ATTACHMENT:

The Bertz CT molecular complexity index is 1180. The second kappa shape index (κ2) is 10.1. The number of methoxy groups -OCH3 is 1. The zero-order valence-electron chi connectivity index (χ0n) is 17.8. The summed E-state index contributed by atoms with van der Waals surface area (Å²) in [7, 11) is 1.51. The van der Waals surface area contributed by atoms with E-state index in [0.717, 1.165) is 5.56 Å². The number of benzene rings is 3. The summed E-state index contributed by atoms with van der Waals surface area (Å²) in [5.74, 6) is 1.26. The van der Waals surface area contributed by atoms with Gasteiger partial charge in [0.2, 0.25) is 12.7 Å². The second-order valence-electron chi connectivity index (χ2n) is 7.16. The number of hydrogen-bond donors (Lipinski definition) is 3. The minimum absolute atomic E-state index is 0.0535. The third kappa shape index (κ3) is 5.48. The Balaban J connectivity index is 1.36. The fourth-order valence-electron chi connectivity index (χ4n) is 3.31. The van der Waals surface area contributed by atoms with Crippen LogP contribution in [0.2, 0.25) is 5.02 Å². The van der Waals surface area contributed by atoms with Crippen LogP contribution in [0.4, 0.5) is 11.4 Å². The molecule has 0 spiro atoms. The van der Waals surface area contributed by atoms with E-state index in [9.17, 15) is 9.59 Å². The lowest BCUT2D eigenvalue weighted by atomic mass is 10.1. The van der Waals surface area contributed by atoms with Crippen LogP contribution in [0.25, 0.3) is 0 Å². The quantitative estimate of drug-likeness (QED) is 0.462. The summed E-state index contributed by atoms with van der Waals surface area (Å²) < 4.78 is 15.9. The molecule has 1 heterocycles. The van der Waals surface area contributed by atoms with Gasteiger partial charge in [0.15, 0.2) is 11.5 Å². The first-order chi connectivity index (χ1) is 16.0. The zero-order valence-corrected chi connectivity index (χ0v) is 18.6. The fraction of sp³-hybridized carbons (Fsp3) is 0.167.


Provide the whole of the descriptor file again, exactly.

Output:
The Bertz CT molecular complexity index is 1180. The second kappa shape index (κ2) is 10.1. The number of methoxy groups -OCH3 is 1. The zero-order valence-electron chi connectivity index (χ0n) is 17.8. The summed E-state index contributed by atoms with van der Waals surface area (Å²) in [7, 11) is 1.51. The van der Waals surface area contributed by atoms with E-state index in [0.717, 1.165) is 5.56 Å². The number of benzene rings is 3. The summed E-state index contributed by atoms with van der Waals surface area (Å²) in [5.74, 6) is 1.26. The van der Waals surface area contributed by atoms with Gasteiger partial charge in [0.2, 0.25) is 12.7 Å². The second-order valence-electron chi connectivity index (χ2n) is 7.16. The number of hydrogen-bond donors (Lipinski definition) is 3. The minimum absolute atomic E-state index is 0.0535. The third kappa shape index (κ3) is 5.48. The Balaban J connectivity index is 1.36. The fourth-order valence-electron chi connectivity index (χ4n) is 3.31. The van der Waals surface area contributed by atoms with Crippen LogP contribution in [0.2, 0.25) is 5.02 Å². The van der Waals surface area contributed by atoms with Crippen LogP contribution in [0.4, 0.5) is 11.4 Å². The molecule has 0 spiro atoms. The van der Waals surface area contributed by atoms with E-state index in [9.17, 15) is 9.59 Å². The lowest BCUT2D eigenvalue weighted by atomic mass is 10.1. The van der Waals surface area contributed by atoms with Crippen LogP contribution in [0.25, 0.3) is 0 Å². The quantitative estimate of drug-likeness (QED) is 0.462. The summed E-state index contributed by atoms with van der Waals surface area (Å²) < 4.78 is 15.9. The molecule has 1 heterocycles. The van der Waals surface area contributed by atoms with Gasteiger partial charge in [0.15, 0.2) is 11.5 Å². The first-order chi connectivity index (χ1) is 16.0. The zero-order valence-corrected chi connectivity index (χ0v) is 18.6. The fraction of sp³-hybridized carbons (Fsp3) is 0.167.